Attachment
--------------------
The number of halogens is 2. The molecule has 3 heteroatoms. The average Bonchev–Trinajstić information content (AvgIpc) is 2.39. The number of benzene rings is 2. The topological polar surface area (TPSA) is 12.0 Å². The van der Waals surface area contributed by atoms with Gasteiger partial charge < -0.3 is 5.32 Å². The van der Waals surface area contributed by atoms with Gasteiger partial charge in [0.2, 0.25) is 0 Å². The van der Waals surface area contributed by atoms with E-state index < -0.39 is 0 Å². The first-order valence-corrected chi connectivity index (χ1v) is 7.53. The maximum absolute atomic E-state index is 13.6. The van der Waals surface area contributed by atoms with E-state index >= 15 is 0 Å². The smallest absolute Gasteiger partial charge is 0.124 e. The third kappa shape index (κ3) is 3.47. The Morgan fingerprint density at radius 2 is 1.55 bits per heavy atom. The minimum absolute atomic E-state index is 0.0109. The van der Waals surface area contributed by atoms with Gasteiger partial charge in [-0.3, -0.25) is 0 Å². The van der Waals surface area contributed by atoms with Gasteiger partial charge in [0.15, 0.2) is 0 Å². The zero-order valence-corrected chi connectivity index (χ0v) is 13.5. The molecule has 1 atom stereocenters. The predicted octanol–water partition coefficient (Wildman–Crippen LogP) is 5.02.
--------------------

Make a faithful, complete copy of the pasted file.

The number of halogens is 2. The molecule has 3 heteroatoms. The average Bonchev–Trinajstić information content (AvgIpc) is 2.39. The number of benzene rings is 2. The topological polar surface area (TPSA) is 12.0 Å². The van der Waals surface area contributed by atoms with Gasteiger partial charge < -0.3 is 5.32 Å². The van der Waals surface area contributed by atoms with Gasteiger partial charge in [0.2, 0.25) is 0 Å². The van der Waals surface area contributed by atoms with E-state index < -0.39 is 0 Å². The first-order valence-corrected chi connectivity index (χ1v) is 7.53. The maximum absolute atomic E-state index is 13.6. The van der Waals surface area contributed by atoms with E-state index >= 15 is 0 Å². The smallest absolute Gasteiger partial charge is 0.124 e. The third kappa shape index (κ3) is 3.47. The Morgan fingerprint density at radius 2 is 1.55 bits per heavy atom. The minimum absolute atomic E-state index is 0.0109. The van der Waals surface area contributed by atoms with Gasteiger partial charge in [-0.3, -0.25) is 0 Å². The van der Waals surface area contributed by atoms with Gasteiger partial charge in [0.15, 0.2) is 0 Å². The zero-order valence-corrected chi connectivity index (χ0v) is 13.5. The molecule has 1 atom stereocenters. The predicted octanol–water partition coefficient (Wildman–Crippen LogP) is 5.02.